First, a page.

Dinosaur Bar-B-Que, 604 Union St.
Fletcher's, 433 3rd Ave.
Littleneck, 288 3rd Ave.
Four & Twenty Blackbirds, 439, 3rd Ave.
A lot of Gowanus' charm comes from its architecture, and the ability to stroll between massive brick buildings, speculating about the people who spent time there back when factories were a big deal, and Brooklyn was a real hub for beer manufacturing. Maybe nothing represents this better than the Old American Can Factory, originally built in 1885 and lovingly restored in the past 10 years as a home for small, creative companies. Since people here are generally in their offices working, it doesn't exactly work to wander around poking your head into different studios. It is, however, the home of Rooftop Films, who still use the building's roof as one of their screening venues, giving you a place to sit, watch a movie you wouldn't see anywhere else, and let all the barbecue you just ate slowly absorb itself into your system.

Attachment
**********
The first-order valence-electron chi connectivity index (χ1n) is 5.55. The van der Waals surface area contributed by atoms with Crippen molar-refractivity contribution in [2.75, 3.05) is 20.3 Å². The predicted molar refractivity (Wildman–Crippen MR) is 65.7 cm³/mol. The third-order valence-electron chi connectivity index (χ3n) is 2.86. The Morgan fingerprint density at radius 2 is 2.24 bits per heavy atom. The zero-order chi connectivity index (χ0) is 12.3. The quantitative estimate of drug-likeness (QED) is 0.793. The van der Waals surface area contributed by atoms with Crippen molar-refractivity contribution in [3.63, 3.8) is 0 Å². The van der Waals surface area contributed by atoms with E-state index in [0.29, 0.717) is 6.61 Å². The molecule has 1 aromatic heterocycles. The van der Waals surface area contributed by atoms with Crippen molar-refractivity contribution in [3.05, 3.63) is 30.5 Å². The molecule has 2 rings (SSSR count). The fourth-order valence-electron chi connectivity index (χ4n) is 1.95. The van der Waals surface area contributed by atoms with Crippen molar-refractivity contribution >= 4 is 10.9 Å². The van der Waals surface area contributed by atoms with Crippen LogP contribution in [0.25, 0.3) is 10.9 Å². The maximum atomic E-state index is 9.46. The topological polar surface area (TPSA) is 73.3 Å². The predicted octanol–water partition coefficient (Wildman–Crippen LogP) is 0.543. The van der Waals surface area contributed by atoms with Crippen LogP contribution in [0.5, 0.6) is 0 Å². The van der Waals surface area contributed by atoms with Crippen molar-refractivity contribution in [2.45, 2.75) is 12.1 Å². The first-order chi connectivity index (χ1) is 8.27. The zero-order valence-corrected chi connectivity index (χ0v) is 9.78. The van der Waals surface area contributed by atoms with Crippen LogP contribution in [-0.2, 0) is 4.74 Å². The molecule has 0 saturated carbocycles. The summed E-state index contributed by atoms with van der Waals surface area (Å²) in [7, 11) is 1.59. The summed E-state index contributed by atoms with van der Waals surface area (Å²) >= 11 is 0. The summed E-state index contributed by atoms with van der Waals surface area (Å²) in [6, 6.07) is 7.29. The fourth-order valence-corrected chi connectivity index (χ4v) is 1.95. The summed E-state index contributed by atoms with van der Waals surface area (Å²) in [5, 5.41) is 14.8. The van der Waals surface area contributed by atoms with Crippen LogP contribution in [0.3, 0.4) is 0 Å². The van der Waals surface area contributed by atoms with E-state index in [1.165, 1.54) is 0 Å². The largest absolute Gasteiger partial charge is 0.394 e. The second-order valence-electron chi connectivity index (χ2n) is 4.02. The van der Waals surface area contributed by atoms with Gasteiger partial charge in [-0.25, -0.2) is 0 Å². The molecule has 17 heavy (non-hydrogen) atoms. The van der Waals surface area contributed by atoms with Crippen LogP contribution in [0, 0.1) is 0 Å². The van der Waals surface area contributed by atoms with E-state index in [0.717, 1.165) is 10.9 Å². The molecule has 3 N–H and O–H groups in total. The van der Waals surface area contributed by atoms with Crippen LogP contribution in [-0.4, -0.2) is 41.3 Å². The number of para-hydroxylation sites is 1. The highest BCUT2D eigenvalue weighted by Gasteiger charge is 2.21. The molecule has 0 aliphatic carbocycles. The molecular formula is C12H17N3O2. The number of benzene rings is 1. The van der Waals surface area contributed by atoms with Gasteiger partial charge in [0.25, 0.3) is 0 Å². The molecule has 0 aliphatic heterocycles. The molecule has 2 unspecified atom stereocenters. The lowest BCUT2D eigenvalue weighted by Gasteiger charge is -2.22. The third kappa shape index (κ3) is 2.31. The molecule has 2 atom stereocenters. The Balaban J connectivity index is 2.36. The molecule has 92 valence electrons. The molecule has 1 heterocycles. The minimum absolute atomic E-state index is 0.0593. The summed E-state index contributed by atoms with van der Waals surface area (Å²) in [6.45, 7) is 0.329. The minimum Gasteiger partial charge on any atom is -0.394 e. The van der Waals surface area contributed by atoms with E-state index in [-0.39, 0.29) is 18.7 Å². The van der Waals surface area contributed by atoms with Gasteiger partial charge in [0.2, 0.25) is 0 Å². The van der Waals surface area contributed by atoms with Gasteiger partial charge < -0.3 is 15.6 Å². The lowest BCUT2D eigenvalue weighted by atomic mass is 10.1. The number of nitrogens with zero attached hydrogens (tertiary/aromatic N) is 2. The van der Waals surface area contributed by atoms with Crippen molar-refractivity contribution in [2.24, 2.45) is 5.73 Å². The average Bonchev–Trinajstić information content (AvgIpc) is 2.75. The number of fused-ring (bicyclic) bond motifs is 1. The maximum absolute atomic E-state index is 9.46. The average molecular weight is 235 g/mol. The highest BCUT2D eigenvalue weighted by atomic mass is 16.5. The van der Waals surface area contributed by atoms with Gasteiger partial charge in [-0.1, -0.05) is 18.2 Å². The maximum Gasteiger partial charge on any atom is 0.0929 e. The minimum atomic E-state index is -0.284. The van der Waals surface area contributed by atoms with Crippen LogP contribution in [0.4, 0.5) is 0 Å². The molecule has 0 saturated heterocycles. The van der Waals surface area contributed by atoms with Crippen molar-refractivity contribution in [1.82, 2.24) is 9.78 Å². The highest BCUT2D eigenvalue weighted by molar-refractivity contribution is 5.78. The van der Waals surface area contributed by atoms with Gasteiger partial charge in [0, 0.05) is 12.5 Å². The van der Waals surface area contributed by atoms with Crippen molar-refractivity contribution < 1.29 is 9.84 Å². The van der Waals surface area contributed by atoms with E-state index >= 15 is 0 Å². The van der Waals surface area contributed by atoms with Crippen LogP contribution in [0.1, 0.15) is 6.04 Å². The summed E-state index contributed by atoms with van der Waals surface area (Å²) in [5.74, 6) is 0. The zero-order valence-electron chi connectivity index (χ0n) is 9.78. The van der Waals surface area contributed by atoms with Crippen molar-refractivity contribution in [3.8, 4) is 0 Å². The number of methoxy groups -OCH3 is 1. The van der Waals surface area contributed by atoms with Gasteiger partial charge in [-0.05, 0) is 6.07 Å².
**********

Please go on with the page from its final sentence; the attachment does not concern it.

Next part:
Unfortunately, Proteus Gowanus, one of the neighborhood's best galleries, has already closed its doors for the summer, but there's also Littlefield, a reliably lovely (and naturally lit) place to browse work by hyper-local artists. And then there's the canal itself. Even if you're not bold enough to sign up for one of the canoeing trips the Gowanus Dredgers Canoe Club hosts every weekend, you can still take a lower stakes walk around the waterway. It'll work fine if you improvise it, but since the canal became a Superfund site, the EPA has come up with a pretty great walking tour of the area, which should take you a little over an hour (and presumably help you work your appetite up for more pie and barbecue).